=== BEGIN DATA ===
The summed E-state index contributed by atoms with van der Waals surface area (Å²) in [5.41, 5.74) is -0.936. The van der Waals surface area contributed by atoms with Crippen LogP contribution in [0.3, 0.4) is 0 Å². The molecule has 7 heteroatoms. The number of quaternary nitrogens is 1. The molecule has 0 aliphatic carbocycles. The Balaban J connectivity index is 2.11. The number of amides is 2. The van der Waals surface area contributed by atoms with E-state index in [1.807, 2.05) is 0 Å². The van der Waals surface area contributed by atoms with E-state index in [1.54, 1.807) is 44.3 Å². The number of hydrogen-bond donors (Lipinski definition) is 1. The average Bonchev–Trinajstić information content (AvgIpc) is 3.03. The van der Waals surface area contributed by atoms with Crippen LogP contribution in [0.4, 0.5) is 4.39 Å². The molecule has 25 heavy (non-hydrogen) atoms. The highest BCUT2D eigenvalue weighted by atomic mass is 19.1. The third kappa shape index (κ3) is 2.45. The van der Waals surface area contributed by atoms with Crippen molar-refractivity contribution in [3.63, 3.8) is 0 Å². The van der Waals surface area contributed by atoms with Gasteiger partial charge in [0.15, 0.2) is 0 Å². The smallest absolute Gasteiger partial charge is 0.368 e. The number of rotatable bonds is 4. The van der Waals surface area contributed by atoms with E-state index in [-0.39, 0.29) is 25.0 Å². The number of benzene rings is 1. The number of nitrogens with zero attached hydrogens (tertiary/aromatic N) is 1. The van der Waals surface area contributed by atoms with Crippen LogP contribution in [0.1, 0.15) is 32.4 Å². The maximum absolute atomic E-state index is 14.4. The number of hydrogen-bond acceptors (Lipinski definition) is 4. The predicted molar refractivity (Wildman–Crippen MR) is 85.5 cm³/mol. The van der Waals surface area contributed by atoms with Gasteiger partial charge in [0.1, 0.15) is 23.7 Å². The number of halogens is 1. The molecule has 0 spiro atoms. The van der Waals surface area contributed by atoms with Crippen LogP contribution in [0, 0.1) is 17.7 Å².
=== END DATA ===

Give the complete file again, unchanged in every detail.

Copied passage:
The summed E-state index contributed by atoms with van der Waals surface area (Å²) in [5.41, 5.74) is -0.936. The van der Waals surface area contributed by atoms with Crippen LogP contribution in [0.3, 0.4) is 0 Å². The molecule has 7 heteroatoms. The number of quaternary nitrogens is 1. The molecule has 0 aliphatic carbocycles. The Balaban J connectivity index is 2.11. The number of amides is 2. The van der Waals surface area contributed by atoms with E-state index in [1.807, 2.05) is 0 Å². The van der Waals surface area contributed by atoms with E-state index in [1.54, 1.807) is 44.3 Å². The number of hydrogen-bond donors (Lipinski definition) is 1. The average Bonchev–Trinajstić information content (AvgIpc) is 3.03. The van der Waals surface area contributed by atoms with Crippen LogP contribution in [0.4, 0.5) is 4.39 Å². The molecule has 25 heavy (non-hydrogen) atoms. The highest BCUT2D eigenvalue weighted by atomic mass is 19.1. The third kappa shape index (κ3) is 2.45. The van der Waals surface area contributed by atoms with Crippen molar-refractivity contribution in [3.63, 3.8) is 0 Å². The van der Waals surface area contributed by atoms with Gasteiger partial charge in [0.15, 0.2) is 0 Å². The smallest absolute Gasteiger partial charge is 0.368 e. The number of rotatable bonds is 4. The van der Waals surface area contributed by atoms with E-state index in [-0.39, 0.29) is 25.0 Å². The number of benzene rings is 1. The number of nitrogens with zero attached hydrogens (tertiary/aromatic N) is 1. The van der Waals surface area contributed by atoms with Crippen LogP contribution in [0.1, 0.15) is 32.4 Å². The maximum absolute atomic E-state index is 14.4. The number of hydrogen-bond acceptors (Lipinski definition) is 4. The predicted molar refractivity (Wildman–Crippen MR) is 85.5 cm³/mol. The van der Waals surface area contributed by atoms with Gasteiger partial charge in [0.1, 0.15) is 23.7 Å². The number of halogens is 1. The molecule has 0 spiro atoms. The van der Waals surface area contributed by atoms with Crippen LogP contribution in [0, 0.1) is 17.7 Å².